A spiritual friend can inspire us to connect with our own potential, but ultimately we ourselves actually have to walk our own way, hear our own genuine voice, and fulfill our own potential. Nobody else can do it for us, but it is okay to need encouragement to stream our own wisdom and love into our lives.
Jaya Ashmore has dedicated her life to awakening—both in her own meditation since 1985 and in
helping spark breakthrough and depth for others since 1999. From the US, she studied religion and
art at Harvard, and was authorized to teach in 1998. On the retreats she leads around the world,
Jaya helps people of all ages find and nourish their growing edge—where potential to light up with
life is ripening. Participants often notice an unwinding of unwholesome habit-energies, as well as
an awakening love for what is most important in life.
In her teachings, she integrates her love of life and people with her deep experience in the
traditions of Buddhism, yoga, Advaita (nonduality), Christianity, and Hindu mysticism, as well as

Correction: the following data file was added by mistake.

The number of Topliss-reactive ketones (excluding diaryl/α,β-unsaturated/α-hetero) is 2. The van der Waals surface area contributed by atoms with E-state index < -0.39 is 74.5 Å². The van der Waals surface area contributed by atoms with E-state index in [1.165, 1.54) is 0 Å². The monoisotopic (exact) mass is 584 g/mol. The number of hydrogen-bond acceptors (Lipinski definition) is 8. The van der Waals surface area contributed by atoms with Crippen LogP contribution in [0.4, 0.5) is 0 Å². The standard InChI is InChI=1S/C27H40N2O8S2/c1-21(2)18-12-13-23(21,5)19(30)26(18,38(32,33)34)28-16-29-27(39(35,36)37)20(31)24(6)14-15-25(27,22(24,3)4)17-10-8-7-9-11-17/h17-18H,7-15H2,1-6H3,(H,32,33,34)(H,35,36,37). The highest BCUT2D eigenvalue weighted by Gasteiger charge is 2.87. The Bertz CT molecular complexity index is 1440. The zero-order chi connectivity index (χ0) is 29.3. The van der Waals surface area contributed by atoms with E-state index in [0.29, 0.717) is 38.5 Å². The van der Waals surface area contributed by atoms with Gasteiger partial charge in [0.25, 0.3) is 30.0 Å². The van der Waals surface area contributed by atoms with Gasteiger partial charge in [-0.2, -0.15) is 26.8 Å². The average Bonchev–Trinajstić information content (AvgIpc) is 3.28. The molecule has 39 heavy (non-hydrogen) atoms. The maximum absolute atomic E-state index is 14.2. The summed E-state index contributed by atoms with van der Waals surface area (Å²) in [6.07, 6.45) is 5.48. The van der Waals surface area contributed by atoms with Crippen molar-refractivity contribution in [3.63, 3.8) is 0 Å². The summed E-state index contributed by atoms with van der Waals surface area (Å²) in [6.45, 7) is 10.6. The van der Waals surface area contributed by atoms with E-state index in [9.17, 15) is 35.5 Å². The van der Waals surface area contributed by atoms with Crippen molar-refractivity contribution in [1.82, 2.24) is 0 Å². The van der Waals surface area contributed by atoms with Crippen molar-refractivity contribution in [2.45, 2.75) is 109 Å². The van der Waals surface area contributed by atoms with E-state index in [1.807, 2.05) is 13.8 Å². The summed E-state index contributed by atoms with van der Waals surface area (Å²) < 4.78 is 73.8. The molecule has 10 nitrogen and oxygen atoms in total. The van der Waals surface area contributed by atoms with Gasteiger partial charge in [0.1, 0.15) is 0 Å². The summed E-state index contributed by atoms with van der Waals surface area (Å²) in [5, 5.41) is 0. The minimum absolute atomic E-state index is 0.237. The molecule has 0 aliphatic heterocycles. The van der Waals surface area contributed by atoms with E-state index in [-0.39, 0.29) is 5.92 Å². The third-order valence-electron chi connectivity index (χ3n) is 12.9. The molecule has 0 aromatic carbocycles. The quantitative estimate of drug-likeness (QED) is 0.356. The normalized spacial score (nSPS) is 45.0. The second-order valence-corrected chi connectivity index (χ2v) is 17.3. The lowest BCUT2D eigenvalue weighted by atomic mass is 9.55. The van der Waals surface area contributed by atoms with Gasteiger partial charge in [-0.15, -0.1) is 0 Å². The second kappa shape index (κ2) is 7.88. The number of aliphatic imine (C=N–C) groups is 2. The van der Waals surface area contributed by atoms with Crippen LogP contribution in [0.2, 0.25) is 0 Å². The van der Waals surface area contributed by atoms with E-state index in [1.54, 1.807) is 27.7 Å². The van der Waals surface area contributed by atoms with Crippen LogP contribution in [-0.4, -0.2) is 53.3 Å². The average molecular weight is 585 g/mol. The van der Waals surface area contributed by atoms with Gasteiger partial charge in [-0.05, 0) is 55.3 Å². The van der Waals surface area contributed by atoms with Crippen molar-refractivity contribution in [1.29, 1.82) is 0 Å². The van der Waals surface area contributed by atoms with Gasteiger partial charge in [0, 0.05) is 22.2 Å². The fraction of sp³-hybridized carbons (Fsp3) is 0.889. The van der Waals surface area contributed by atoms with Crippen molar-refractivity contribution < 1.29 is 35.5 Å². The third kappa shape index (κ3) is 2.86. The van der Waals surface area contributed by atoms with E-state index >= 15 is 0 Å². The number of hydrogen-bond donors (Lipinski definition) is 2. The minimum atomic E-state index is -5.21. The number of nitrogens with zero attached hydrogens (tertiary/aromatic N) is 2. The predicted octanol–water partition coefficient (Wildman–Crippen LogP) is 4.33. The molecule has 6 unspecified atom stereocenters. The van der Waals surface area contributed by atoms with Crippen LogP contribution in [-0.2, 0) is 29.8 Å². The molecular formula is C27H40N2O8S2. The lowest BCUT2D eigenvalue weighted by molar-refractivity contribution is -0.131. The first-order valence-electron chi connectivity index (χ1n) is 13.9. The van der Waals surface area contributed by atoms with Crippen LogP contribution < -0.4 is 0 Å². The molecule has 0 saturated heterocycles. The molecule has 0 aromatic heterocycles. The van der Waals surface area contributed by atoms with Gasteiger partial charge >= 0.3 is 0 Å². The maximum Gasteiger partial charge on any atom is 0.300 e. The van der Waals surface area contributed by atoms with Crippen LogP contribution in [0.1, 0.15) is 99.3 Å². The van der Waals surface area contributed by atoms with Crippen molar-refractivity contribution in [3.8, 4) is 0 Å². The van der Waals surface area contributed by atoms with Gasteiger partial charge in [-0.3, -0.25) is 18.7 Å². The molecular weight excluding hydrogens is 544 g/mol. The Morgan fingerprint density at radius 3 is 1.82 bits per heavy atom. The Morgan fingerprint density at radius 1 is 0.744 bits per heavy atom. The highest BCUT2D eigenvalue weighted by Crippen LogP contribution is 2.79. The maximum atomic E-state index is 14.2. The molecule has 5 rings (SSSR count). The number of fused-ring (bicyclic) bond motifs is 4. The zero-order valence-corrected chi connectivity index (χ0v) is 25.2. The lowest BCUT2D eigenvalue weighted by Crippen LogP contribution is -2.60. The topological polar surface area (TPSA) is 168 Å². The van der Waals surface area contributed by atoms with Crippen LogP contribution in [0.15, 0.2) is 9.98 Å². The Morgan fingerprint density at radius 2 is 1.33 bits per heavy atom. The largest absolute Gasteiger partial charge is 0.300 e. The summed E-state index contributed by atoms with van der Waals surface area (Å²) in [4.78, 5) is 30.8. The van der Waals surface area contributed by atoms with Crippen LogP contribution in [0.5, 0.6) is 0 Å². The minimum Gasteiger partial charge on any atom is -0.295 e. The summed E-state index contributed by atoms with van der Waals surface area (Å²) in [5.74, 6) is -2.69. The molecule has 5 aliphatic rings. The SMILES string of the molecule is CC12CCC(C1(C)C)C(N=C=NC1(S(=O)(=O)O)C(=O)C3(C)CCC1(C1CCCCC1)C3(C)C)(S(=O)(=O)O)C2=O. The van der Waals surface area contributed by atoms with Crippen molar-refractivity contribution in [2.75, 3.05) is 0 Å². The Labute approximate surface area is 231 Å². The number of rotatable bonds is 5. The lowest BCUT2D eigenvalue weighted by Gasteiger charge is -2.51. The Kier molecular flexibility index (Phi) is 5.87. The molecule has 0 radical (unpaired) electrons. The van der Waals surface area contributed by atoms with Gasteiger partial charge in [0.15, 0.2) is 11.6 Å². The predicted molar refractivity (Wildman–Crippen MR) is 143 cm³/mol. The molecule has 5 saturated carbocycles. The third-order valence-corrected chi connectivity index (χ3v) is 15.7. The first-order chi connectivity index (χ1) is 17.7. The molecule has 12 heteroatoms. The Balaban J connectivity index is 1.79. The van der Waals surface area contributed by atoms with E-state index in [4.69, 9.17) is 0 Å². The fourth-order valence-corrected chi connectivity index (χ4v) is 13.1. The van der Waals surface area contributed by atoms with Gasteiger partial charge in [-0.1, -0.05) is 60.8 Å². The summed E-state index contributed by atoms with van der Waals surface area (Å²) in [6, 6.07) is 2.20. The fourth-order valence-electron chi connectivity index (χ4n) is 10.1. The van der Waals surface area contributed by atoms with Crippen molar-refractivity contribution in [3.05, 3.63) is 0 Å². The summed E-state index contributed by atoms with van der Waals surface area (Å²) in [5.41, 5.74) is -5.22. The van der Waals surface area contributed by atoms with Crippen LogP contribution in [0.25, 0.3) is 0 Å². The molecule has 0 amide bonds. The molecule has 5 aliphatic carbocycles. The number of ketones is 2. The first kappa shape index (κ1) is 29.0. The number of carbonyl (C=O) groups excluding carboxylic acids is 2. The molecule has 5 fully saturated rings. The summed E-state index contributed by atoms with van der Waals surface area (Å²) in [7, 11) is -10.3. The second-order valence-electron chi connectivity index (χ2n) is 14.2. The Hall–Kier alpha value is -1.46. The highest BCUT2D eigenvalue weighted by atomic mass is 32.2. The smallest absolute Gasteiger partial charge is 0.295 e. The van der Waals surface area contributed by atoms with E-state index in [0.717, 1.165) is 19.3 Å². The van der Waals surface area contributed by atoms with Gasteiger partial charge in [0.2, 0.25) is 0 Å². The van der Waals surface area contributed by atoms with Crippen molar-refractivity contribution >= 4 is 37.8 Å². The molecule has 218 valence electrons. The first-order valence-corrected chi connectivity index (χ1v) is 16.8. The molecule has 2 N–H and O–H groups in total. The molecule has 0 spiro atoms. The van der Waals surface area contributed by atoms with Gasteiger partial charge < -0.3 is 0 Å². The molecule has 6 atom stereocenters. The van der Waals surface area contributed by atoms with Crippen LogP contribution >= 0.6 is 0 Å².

poetry, art, embodied movement, and the Japanese art of Jin Shin Jyutsu.
Gemma Polo Pujol was born in Barcelona, Spain in 1976. At the age of 11 she began meditating on her own, inspired by St. Francis of Assisi. In 1992, she began practicing Zen intensively for ten years. During this time, she also spent two years as a contemplative nun and a Catholic activist in Latin America. Later, while working as an organic beekeeper, she studied Agriculture, International Development and Religious Sciences. Based in India since 2002, she has been offering retreats there and around the world, mainly with Open Dharma.
Open Dharma teachers sometimes invite experienced participants to assist with the teachings, have a look at Guest Teachers page.
Teachings are given freely.
~ The role of the teachers
The Buddha said that we should be our own refuge, our own light, that he could only point
the way but that we had to walk the path of awakening for ourselves.
Facilitators are only guides.
They are walking on the same path that students walk. They know some of the pitfalls and can help students avoid them or clear up confusion about them. They can inspire students to practice but ultimately it's the students themselves who actually have to do the work and realize the benefits of these practices.
Facilitators are therefore spiritual friends who are willing to share whatever wisdom they have. This is how their facilitators relate to them.
The point is that no one can free another. Why is that? Because the capacity for freedom is within each of us already. We simply need to discover ways to develop it.